By Paul Goble
New violence between Baku and Yerevan over the occupied territories (see EDM, August 7) has sparked a new wave of separatism among the Lezgins of Azerbaijan. This ethnic community calculates that the violence gives it a new chance to gain autonomy via Moscow’s efforts to gain additional leverage over Baku without having the situation in Dagestan blow up in its face.
Azerbaijan today is more ethnically homogeneous than at any point in its history, if one excludes the territories occupied by Armenia, but it does have two significant ethnic minorities, the Talysh in the south and the Lezgins in the North. The former, an Iranian group of about 100,000, has not been a major problem for Baku over the last decade. But the latter, which includes as many as 350,000 in northern Azerbaijan and another 400,000 on the other side of the Azerbaijani-Russian border, is something else. As one commentator notes, while the Talysh have to deal with Baku “one on one, behind the back [of the Lezgins] stands Russia” (apmahachkala.ru, August 8).
The Lezgins in Azerbaijan have long complained about Azerbaijani discrimination, and the Lezgins in Dagestan have equally long complained about Baku’s efforts to promote its influence northward. In both cases, Moscow has used the Lezgins against Baku when it has perceived Azerbaijan to be weak or when Moscow is seeking additional leverage to force Azerbaijan not to attack Russia’s ally Armenia or to follow Moscow’s line on other issues.
In 1993, a group of Lezgins attacked an Azerbaijani border post, and a year later, they organized a terrorist attack in the Baku metro. Now, as one commentator has noted, “considering the Ukrainian events, the unification of Crimea to Russia, and the recognition of the latter by South Ossetia and Abkhazia, Lezgin nationalists at any moment may ask themselves the question: if the Abkhazians, Ossetians, and Crimeans with the support of Russia and the Karabakh people with that of Armenia could separate, then why cannot the Lezgins do the same by having asked Russia for help?” (apmahachkala.ru, August 8).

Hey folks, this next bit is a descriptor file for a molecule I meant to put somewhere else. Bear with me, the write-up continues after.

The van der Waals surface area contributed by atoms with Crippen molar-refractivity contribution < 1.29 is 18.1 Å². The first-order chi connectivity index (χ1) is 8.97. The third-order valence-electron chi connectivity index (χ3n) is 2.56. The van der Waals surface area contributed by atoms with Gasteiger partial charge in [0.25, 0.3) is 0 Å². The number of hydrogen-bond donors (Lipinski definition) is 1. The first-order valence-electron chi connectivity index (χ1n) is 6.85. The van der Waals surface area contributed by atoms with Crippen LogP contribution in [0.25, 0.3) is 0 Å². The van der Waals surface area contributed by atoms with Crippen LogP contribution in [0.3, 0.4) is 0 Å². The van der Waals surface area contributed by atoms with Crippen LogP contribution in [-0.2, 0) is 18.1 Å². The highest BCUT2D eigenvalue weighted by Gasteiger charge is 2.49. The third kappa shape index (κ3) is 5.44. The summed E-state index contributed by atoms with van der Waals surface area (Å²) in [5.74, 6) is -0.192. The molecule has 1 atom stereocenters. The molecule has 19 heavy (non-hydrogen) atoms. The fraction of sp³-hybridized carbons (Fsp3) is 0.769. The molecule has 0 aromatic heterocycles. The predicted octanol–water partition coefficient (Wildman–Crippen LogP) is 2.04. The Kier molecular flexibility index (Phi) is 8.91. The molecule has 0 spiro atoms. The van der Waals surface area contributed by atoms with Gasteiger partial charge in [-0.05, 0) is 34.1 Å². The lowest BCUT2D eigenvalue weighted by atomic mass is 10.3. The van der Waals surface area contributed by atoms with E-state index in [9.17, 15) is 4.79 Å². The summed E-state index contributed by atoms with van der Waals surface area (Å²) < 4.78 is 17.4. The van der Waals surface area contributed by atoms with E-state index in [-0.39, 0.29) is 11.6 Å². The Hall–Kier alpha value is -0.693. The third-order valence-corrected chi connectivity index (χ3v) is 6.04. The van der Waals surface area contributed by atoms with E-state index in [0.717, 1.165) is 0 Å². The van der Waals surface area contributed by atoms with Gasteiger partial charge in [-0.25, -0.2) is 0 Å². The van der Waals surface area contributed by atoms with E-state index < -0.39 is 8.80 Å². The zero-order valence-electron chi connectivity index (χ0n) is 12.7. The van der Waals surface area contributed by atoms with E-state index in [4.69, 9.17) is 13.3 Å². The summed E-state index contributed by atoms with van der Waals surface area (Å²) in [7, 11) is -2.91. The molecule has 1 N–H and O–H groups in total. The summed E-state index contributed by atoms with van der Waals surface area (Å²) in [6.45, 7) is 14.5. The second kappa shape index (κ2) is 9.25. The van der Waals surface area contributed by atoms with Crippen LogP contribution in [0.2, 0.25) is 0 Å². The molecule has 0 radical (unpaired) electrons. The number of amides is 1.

Anton Yevstratov, a Russian political scientist and historian, points out that “Lezgins living on the territory of Dagestan are a problem not just for Baku. They are also one for Moscow” because they have sought to gain greater autonomy within Dagestan, the most ethnically diverse non-Russian republic in the Russian Federation. And when they have not achieved the support they hoped for from Moscow, the Lezgins have not been shy about turning to radical groups elsewhere in the North Caucasus. In fact, in the early 1990s, the Sadval Movement regularly cooperated with Dzhokhar Dudayev’s Chechnya. Thus, the Lezgins can be a two-edged sword (sp-analytic.ru, July 31).
Nonetheless, Moscow seems prepared to use it against Baku now, to remind the Azerbaijan authorities that they could face a two- or even three-front war if they seek to reclaim the occupied territories by force. At the same time, however, the Lezgins might act on their own, which could end by causing as many headaches for Moscow as for Baku.